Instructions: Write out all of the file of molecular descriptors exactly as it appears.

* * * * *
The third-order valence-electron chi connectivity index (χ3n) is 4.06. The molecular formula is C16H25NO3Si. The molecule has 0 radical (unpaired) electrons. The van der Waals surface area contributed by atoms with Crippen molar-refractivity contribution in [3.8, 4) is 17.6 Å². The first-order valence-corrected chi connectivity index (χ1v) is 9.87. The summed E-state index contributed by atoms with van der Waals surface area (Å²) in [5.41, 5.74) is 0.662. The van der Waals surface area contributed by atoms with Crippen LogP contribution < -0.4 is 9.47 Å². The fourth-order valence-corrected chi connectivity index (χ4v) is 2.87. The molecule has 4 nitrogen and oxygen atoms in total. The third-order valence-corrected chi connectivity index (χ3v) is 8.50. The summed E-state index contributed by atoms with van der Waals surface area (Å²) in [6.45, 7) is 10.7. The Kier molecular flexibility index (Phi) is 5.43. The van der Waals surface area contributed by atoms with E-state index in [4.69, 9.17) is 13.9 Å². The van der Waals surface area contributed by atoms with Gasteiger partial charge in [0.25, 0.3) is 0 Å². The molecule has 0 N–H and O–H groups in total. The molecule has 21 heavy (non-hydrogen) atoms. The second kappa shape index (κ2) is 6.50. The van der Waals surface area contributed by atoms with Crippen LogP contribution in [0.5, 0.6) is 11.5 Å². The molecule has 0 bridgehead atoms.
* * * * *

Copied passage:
The third-order valence-electron chi connectivity index (χ3n) is 4.06. The molecular formula is C16H25NO3Si. The molecule has 0 radical (unpaired) electrons. The van der Waals surface area contributed by atoms with Crippen molar-refractivity contribution in [3.8, 4) is 17.6 Å². The first-order valence-corrected chi connectivity index (χ1v) is 9.87. The summed E-state index contributed by atoms with van der Waals surface area (Å²) in [5.41, 5.74) is 0.662. The van der Waals surface area contributed by atoms with Crippen LogP contribution < -0.4 is 9.47 Å². The fourth-order valence-corrected chi connectivity index (χ4v) is 2.87. The molecule has 4 nitrogen and oxygen atoms in total. The third-order valence-corrected chi connectivity index (χ3v) is 8.50. The summed E-state index contributed by atoms with van der Waals surface area (Å²) in [6.45, 7) is 10.7. The Kier molecular flexibility index (Phi) is 5.43. The van der Waals surface area contributed by atoms with E-state index in [4.69, 9.17) is 13.9 Å². The van der Waals surface area contributed by atoms with Gasteiger partial charge in [0.25, 0.3) is 0 Å². The molecule has 0 N–H and O–H groups in total. The molecule has 21 heavy (non-hydrogen) atoms. The second kappa shape index (κ2) is 6.50. The van der Waals surface area contributed by atoms with Crippen LogP contribution in [0.5, 0.6) is 11.5 Å². The molecule has 0 bridgehead atoms.